A Reporter Platform for the Monitoring of In Vivo Conformational Changes in AcrB
Authors: Lu, Wei; Zhong, Meng; Wei, Yinan
Source: Protein and Peptide Letters, Volume 18, Number 9, September 2011 , pp. 863-871(9)
Publisher: Bentham Science Publishers
Abstract:AcrB is an inner membrane protein in Escherichia coli that is a component of a triplex AcrA-AcrB-TolC (AcrAB- TolC) multidrug efflux pump. The AcrAB-TolC complex and its homologues are highly conserved among Gramnegative bacteria and are major players in conferring multidrug resistance (MDR) in many pathogens. In this study we developed a disulfide trapping method that may reveal AcrB conformational changes under the native condition in the cell membrane. Specifically, we created seven disulfide bond pairs in the periplasmic domain of AcrB, which can be used as probes to determine local conformational changes. We have developed a rigorous protocol to measure the extent of disulfide bond formation in membrane proteins under the native condition. The rigorousness of the method was verified through examining the extent of disulfide bond formation in Cys pairs separated by different distances. The blockingreducing- labeling scheme combined with fluorescence labeling made the current method convenient, reliable, and quantitative.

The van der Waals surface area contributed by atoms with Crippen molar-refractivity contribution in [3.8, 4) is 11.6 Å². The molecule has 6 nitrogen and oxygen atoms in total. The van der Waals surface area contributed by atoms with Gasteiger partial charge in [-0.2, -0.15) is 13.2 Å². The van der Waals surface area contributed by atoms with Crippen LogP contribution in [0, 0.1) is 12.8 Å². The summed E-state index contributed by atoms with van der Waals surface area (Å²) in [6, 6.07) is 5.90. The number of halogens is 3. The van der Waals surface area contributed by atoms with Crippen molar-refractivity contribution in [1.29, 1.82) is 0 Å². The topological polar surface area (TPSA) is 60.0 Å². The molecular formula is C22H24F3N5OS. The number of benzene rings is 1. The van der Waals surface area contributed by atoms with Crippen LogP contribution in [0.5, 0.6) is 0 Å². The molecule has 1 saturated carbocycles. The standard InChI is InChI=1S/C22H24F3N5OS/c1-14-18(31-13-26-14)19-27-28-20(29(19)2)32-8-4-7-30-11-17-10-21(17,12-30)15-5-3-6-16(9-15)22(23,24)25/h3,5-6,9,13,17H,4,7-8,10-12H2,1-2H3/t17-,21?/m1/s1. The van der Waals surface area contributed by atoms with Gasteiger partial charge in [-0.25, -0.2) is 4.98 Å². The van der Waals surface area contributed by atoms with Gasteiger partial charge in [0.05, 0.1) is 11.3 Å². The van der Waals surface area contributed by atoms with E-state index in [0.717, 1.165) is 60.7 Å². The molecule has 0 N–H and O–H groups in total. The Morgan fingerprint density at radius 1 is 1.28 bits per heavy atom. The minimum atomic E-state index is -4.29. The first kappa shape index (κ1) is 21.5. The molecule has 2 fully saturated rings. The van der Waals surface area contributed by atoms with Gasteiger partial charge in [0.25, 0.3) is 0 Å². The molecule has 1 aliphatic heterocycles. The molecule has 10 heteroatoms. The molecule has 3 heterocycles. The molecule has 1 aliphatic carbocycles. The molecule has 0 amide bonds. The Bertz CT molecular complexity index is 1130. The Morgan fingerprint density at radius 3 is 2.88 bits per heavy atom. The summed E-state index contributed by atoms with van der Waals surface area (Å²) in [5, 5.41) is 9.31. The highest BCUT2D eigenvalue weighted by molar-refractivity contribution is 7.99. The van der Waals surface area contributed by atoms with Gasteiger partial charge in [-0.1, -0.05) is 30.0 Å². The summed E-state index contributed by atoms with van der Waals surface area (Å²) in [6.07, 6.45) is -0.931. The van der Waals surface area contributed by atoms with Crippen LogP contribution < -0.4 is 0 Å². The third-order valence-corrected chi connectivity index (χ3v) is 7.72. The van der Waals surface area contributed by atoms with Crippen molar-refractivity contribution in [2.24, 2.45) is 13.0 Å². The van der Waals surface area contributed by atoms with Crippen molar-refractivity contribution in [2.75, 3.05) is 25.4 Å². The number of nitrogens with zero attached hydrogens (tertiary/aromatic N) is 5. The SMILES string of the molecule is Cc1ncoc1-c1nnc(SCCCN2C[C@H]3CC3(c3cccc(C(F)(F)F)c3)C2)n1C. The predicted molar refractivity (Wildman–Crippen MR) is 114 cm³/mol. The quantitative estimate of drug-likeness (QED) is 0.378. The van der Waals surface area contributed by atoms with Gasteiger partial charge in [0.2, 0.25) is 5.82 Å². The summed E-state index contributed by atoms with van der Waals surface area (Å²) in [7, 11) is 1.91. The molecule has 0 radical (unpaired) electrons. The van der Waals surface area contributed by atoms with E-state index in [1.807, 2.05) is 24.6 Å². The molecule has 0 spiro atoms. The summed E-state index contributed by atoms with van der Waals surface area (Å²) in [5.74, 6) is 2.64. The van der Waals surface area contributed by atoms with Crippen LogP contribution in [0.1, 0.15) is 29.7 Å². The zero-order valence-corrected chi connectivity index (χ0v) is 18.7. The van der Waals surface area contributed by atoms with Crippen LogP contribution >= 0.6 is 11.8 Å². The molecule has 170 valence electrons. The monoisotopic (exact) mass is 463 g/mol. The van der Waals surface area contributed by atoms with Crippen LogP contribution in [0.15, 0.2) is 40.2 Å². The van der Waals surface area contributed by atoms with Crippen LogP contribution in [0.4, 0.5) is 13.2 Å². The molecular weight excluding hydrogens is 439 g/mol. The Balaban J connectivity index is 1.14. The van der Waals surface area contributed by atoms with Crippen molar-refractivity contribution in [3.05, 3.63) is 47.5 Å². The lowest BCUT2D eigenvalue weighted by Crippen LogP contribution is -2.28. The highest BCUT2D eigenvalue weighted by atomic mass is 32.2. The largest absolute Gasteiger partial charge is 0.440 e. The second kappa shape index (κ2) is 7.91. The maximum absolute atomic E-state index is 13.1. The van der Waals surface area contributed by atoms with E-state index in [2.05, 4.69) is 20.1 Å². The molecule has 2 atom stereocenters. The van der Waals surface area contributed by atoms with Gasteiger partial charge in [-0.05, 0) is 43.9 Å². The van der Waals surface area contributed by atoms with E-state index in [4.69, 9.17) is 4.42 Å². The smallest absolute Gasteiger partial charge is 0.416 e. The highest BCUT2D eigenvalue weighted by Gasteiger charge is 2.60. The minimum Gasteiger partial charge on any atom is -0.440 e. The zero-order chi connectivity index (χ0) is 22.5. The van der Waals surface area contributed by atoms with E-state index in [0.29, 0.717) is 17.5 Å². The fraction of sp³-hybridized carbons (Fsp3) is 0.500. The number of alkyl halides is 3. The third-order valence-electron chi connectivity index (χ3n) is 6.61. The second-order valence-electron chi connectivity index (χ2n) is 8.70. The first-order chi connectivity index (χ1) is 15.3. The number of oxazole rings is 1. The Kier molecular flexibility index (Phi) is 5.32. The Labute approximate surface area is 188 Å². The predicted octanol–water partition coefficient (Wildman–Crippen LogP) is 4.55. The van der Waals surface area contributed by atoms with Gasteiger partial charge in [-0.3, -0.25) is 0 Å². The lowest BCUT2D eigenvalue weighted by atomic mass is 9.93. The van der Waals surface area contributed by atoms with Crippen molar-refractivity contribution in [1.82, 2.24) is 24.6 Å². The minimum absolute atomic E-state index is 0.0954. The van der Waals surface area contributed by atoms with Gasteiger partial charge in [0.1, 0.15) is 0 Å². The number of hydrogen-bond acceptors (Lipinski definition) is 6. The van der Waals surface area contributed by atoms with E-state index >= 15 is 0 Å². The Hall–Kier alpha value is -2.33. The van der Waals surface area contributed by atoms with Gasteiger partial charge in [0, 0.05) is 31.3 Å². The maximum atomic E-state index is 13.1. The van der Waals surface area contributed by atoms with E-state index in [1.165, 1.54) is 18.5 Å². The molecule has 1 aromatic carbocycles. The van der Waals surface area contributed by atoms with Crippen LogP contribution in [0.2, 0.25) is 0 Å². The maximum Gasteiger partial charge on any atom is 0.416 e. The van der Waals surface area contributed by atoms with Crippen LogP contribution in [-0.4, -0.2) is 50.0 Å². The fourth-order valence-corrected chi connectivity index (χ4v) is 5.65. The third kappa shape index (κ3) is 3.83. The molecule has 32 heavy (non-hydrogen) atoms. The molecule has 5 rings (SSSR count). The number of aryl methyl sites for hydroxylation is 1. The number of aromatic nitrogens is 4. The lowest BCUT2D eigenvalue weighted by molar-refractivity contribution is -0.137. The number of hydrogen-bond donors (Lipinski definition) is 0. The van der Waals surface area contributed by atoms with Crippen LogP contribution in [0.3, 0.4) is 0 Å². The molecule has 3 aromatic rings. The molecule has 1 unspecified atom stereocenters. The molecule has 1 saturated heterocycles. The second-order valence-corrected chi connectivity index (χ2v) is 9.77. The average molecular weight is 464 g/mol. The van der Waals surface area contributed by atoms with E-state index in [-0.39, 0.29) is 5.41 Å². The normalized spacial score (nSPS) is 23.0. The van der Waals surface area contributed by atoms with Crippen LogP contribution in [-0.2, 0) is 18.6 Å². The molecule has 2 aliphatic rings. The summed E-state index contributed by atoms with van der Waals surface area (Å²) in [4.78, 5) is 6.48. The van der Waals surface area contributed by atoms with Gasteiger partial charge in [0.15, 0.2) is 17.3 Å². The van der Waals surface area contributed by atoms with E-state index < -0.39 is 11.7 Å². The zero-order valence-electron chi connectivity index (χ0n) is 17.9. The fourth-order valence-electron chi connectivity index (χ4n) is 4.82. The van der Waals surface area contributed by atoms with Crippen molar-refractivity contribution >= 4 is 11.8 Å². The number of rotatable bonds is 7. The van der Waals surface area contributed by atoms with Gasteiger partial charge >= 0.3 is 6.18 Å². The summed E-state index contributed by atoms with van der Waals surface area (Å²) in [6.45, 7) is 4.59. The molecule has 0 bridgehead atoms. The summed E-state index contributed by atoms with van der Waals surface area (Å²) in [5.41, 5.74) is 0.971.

Keywords: Disulfide trapping; Methicillin-resistant Staphylococcus aureus (MRSA); circular dichroism (CD); conformational changes; efflux pump; efflux pumps; fluorescence intensity; fluorescent labeling; gel electrophoresis; minimum inhibitory concentrations; multidrug resistance (MDR); mutagenesis; periplasmic domain; plasmids; prokaryotic cells; protein tertiary; quaternary structures; radioactive probes
Document Type: Research Article
Publication date: September 1, 2011
- Protein & Peptide Letters publishes short papers in all important aspects of protein and peptide research, including structural studies, recombinant expression, function, synthesis, enzymology, immunology, molecular modeling, drug design etc. Manuscripts must have a significant element of novelty, timeliness and urgency that merit rapid publication. Reports of crystallisation, and preliminary structure determinations of biologically important proteins are acceptable. Purely theoretical papers are also acceptable provided they provide new insight into the principles of protein/peptide structure and function.